What can van operators do to avoid being charged? The obvious solution would be to procure new vans, but if that isn’t possible, Hollick suggests re-diagramming allocations: “If there’s an impact, a lot of fleets are looking at moving around the fleet. I know that sounds bad, but why pick up additional costs in Birmingham when you’ve got compliant vans in Winchester? Why not switch them across to reduce your overall cost base?”

This view was echoed by Olly Craughan, the head of corporate social responsibility for courier DPD. He told Autocar that if there are non-compliant vans, they will be moved out and replaced with those that won’t incur charges.

Craughan believes that electric vans “are the future” for DPD: he expects 1700 of them to be on its fleet by the end of 2021, up from 730 at the start of the year. However, he acknowdleged that the firm is in the fortunate position of having money and resources to throw at the problem, and he called on the government to do more to help smaller couriers.

“There will be smaller fleets that aren’t able to invest the kind of money we are, and it will be so important for the mass take-up of EVs that the cost comes down, or the government needs to do more to the grant system.

“Taking away money from the grant isn’t incentivising people to take the plunge into the electric van market [it was this March cut from £8000 to £3000 for those weighing less than 2500kg].”

“If everyone does something, that’s better than one or two people doing everything, and that’s where the direction of the subsidy needs to go.

“More needs to be done, and that potentially means the government taxing diesels [more] to help provide more subsidies for smaller firms.”

Vans monitor cities' air quality

DPD’s social responsibility boss, Olly Craughan, told Autocar that the firm has fitted to 350 of its vans (in cities including Birmingham, Cardiff, Glasgow, London and Manchester) air quality sensors that report data on particulate matter every 12 seconds.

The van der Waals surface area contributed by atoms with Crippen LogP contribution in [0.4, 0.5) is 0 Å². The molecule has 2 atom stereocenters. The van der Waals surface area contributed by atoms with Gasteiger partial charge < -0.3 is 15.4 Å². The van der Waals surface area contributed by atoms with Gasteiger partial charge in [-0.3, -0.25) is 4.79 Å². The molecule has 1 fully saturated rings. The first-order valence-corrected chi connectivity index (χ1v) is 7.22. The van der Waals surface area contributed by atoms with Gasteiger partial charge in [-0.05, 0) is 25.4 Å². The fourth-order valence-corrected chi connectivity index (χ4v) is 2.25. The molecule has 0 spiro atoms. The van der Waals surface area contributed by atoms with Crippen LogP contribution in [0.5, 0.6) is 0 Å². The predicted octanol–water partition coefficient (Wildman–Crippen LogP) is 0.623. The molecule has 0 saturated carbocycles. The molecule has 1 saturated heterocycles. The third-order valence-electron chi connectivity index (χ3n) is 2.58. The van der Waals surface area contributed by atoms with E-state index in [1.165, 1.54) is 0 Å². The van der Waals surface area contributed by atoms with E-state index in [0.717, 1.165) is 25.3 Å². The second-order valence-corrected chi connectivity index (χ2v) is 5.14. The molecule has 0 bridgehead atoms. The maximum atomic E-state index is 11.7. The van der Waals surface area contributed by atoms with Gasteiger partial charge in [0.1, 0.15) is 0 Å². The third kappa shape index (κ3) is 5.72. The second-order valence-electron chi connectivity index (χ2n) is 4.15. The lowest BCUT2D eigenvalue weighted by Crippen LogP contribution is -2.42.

“That information is being shared with authorities so they can monitor air quality,” Craughan explained. “This isn’t a revenue generator for DPD; we’re providing it for free. And we’re also sharing the data with academic institutions.

“Normally, air quality sensors are fixed, whereas with a vehicle, it casts the net wider, so you’re able to provide a fuller picture of the impact of CAZs and locate emissions hotspots."

What about HGV fleet operators?

If the situation sounds bleak for vans, it’s even worse for heavy goods vehicles. While electric vans are slowly coming to market, the lorry market is somewhat further behind, and the fines associated with entering CAZs are a lot higher, at £100 per day. Frustration is growing among lorry operators over them being unfairly targeted. One industry source remarked that as most councils’ bin lorries don’t meet the required standards, emissions fines effectively just go from one area of a council to another. They added that lorries tend to deliver items to multiple locations in a day, meaning owners could rack up fines into the thousands per lorry per week.

Daniel Puddicombe


Clean Air Zones: what you need to know 

Government delays Clean Air Zone roll-out until 2021 

Update: Bristol joins Leeds in reversing plans for Clean Air Zone

Forum Jump:

Users browsing this thread: 1 Guest(s)